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Thread: No longer playing catch up, Ross just catching passes as OTAs begin

  1. #1

    No longer playing catch up, Ross just catching passes as OTAs begin

    No longer playing catch up, Ross just catching passes as OTAs begin

    By Jay Morrison - Staff Writer

    Posted: 3:57 p.m. Tuesday, May 22, 2018

    CINCINNATI —No one was more fired up for the first practice of OTAs than wide receiver John Ross after his rookie year was washed out by injuries, indecision and ineffectiveness.

    “It’s something I’ve been waiting for for a long time,” Ross said after Tuesday’s practice in which he was a big part of the offense, catching a lot of
    passes from both starter Andy Dalton and backup Matt Barkley.

    “I felt really good out there on Day 1,” Ross added. “I’ve been feeling good all year. I wanted to have a good day today.”

    ›› Bengals have 90 of 91 players present for start of OTAs

    In addition to some longer passes down the field, Ross made a couple of difficult, contested catches along the sideline.

    “He had a bunch of good plays today, and he had a couple of stupid plays, so that’s what is going to happen,” said Bob Bicknell, who is in his first
    year as Bengals wide receivers coach. “I’m glad he does. I’d be upset if we weren’t doing some stupid things right now so you go in and coach it up.”

    The wide receivers coach at Baylor University last year, Bicknell said he’s been impressed with Ross since arriving in Cincinnati in January.

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    “Since I’ve been here I see a really special athlete, a kid that it’s really important to,” Bicknell said. “He learns pretty well. He’s going to make some
    mistakes as a young kid, but he’s got unbelievable speed and catches the ball really well. He’s got little things (to improve upon), like his eyes. I’m
    really excited about him and being able to work with him.”

    Ross fell behind from the start last year due not only to offseason labrum surgery that prevented him from practicing in the offseason program, but
    also the PAC-12 rule that prohibits rookies from even being present for OTAs.

    He said everything after that felt like he was playing catch up.

    “I couldn’t put a stamp on what was the problem because there were so many problems,” Ross said. “I was focused on something new every week.
    That’s when I realized it’s just not working for me. So I had a meeting with the coaches and trainers and focused on where I needed to be and what
    was best for me moving forward.”

    ›› 2 Bengals rookies share an inconceivable bond and inspiring coping method

    Ross said in addition to feeling more comfortable, he feels more confident.

    Head coach Marvin Lewis said he never worried about the part of the receiver’s personality.

    “John grew up in Long Beach, Calif., so I have no question about his confidence,” Lewis said. “I know where he went to school, I know where he grew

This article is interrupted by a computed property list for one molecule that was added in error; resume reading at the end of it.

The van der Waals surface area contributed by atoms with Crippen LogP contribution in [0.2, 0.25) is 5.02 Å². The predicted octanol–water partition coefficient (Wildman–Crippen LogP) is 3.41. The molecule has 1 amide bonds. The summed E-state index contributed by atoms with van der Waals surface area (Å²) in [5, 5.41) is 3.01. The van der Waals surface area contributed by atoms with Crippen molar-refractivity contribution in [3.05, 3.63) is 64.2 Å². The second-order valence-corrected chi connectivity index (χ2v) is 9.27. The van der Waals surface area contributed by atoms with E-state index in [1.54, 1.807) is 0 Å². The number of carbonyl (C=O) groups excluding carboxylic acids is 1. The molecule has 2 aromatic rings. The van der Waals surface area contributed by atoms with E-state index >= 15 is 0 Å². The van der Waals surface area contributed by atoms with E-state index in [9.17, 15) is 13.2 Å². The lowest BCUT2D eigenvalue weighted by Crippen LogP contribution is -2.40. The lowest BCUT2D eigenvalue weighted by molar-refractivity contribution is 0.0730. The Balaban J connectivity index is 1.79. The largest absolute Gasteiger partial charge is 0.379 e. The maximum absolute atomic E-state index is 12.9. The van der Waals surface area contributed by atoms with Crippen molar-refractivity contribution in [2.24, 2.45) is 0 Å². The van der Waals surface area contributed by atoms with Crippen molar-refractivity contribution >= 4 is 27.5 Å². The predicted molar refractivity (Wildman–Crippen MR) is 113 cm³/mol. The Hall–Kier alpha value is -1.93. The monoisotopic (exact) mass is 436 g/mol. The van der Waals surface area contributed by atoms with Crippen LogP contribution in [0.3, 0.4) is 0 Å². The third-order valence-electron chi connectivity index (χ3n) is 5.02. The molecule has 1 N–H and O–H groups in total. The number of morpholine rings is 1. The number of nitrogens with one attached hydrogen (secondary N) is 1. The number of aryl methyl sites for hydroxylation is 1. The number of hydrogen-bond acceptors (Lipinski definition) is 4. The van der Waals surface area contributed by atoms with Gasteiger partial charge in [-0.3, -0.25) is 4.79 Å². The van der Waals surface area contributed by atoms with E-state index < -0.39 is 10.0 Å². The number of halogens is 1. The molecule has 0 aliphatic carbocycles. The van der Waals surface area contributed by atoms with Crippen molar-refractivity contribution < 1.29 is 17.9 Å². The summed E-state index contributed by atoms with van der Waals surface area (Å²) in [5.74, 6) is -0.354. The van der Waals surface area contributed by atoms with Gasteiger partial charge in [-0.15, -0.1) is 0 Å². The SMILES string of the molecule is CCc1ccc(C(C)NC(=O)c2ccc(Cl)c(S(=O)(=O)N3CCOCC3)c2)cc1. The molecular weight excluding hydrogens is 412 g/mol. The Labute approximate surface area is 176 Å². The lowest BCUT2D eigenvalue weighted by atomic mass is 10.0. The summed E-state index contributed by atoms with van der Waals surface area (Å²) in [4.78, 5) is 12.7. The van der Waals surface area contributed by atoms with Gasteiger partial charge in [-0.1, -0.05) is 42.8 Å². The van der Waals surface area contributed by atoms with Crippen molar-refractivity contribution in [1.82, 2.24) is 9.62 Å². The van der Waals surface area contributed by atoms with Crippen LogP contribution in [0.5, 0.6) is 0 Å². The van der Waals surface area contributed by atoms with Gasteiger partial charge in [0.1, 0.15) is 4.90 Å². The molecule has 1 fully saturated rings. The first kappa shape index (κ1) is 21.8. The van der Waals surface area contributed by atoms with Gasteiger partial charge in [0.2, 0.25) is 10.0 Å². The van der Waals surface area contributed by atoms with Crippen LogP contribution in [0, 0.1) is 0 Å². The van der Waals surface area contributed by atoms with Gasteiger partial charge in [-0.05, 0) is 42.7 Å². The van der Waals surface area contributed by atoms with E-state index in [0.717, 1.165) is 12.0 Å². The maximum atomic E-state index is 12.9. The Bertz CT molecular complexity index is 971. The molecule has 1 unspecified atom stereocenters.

up and I know the block he lived on. I don’t worry about John and his confidence. You have to be confident just to walk every day.”

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    What struck Lewis as the biggest difference between the 2017 Ross and the 2018 version is the bulk he added.

    “I think his upper body looks way different,” Lewis said. “I think he’s maturing as a man, and he’s developing as a man physically.

    “Last year he didn’t have any offseason of weight training whatsoever or virtually nothing or anything of substance so this was the first time over the
    last six weeks that he’s had an opportunity to do those kind of things.”

    ›› 5 undrafted Bengals most likely to make the roster

    Ross said his weight fluctuated between 188 and 185 last year, while this year he’s between 196 and 190 “depending on the week and the weather
    and what I eat.”

    “I’m a lot stronger,” he added. “I can do everything in the weight room. My legs have gotten stronger. I’m back lifting with everyone. I started college
    real small and wasn’t able to lift and then I got to lift and I felt better, I felt better as a player. Now I’m back to where I was when I was in college my
    senior year, as far as how physically ready I felt in college. I feel the same way now.

    “Last year I just honestly wasn’t physically and mentally ready for what I got myself into,” he continued. “Feeling the way I am now, it feels great. I feel
    better. I’m happy to be where I am.”

  2. #2
    Bengals' John Ross seeks redemption for rookie year gone awry

    May 29, 2018

    • Katherine TerrellESPN Staff Writer

    CINCINNATI -- John Ross played only 17 snaps for the Bengals last season, which was less than almost any offensive rookie drafted in 2017, let alone a top-10 pick.

    His last playing time came in a loss to the Tennessee Titans on Nov. 14, a stint that ended after only six snaps. Cincinnati coach Marvin Lewis chided
    him afterward for "letting his team down" when the wide receiver pulled up on a deep route, thinking the ball wasn’t coming his way.

    That pass from Andy Dalton did come his way. It sailed incomplete, which is the perfect word to describe Ross' rookie campaign.